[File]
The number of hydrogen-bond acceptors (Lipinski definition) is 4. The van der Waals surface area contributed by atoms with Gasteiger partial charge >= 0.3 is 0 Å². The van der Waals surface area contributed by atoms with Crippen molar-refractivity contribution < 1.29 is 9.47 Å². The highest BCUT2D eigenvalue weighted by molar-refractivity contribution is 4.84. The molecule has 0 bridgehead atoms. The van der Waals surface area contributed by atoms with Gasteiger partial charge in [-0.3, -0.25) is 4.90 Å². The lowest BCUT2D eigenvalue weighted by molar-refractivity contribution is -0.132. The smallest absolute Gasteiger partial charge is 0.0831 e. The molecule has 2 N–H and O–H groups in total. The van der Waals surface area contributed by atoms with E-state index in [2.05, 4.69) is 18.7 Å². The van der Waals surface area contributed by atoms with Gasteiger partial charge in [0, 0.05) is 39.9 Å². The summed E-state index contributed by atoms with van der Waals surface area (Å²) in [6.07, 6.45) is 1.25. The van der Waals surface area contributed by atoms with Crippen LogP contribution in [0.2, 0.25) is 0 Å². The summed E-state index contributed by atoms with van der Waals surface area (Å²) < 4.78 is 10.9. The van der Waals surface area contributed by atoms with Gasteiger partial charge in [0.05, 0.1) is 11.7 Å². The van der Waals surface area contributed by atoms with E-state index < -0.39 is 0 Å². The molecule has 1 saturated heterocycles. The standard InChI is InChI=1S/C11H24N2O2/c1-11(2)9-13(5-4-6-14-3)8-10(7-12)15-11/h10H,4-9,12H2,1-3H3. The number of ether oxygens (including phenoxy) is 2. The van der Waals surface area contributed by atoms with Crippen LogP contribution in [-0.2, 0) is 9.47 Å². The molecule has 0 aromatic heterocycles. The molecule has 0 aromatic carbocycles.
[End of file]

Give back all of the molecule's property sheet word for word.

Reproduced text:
The number of hydrogen-bond acceptors (Lipinski definition) is 4. The van der Waals surface area contributed by atoms with Gasteiger partial charge >= 0.3 is 0 Å². The van der Waals surface area contributed by atoms with Crippen molar-refractivity contribution < 1.29 is 9.47 Å². The highest BCUT2D eigenvalue weighted by molar-refractivity contribution is 4.84. The molecule has 0 bridgehead atoms. The van der Waals surface area contributed by atoms with Gasteiger partial charge in [-0.3, -0.25) is 4.90 Å². The lowest BCUT2D eigenvalue weighted by molar-refractivity contribution is -0.132. The smallest absolute Gasteiger partial charge is 0.0831 e. The molecule has 2 N–H and O–H groups in total. The van der Waals surface area contributed by atoms with E-state index in [2.05, 4.69) is 18.7 Å². The van der Waals surface area contributed by atoms with Gasteiger partial charge in [0, 0.05) is 39.9 Å². The summed E-state index contributed by atoms with van der Waals surface area (Å²) in [6.07, 6.45) is 1.25. The van der Waals surface area contributed by atoms with Crippen LogP contribution in [0.2, 0.25) is 0 Å². The summed E-state index contributed by atoms with van der Waals surface area (Å²) < 4.78 is 10.9. The van der Waals surface area contributed by atoms with Gasteiger partial charge in [0.05, 0.1) is 11.7 Å². The van der Waals surface area contributed by atoms with E-state index < -0.39 is 0 Å². The molecule has 1 saturated heterocycles. The standard InChI is InChI=1S/C11H24N2O2/c1-11(2)9-13(5-4-6-14-3)8-10(7-12)15-11/h10H,4-9,12H2,1-3H3. The number of ether oxygens (including phenoxy) is 2. The van der Waals surface area contributed by atoms with Crippen LogP contribution in [-0.2, 0) is 9.47 Å². The molecule has 0 aromatic heterocycles. The molecule has 0 aromatic carbocycles.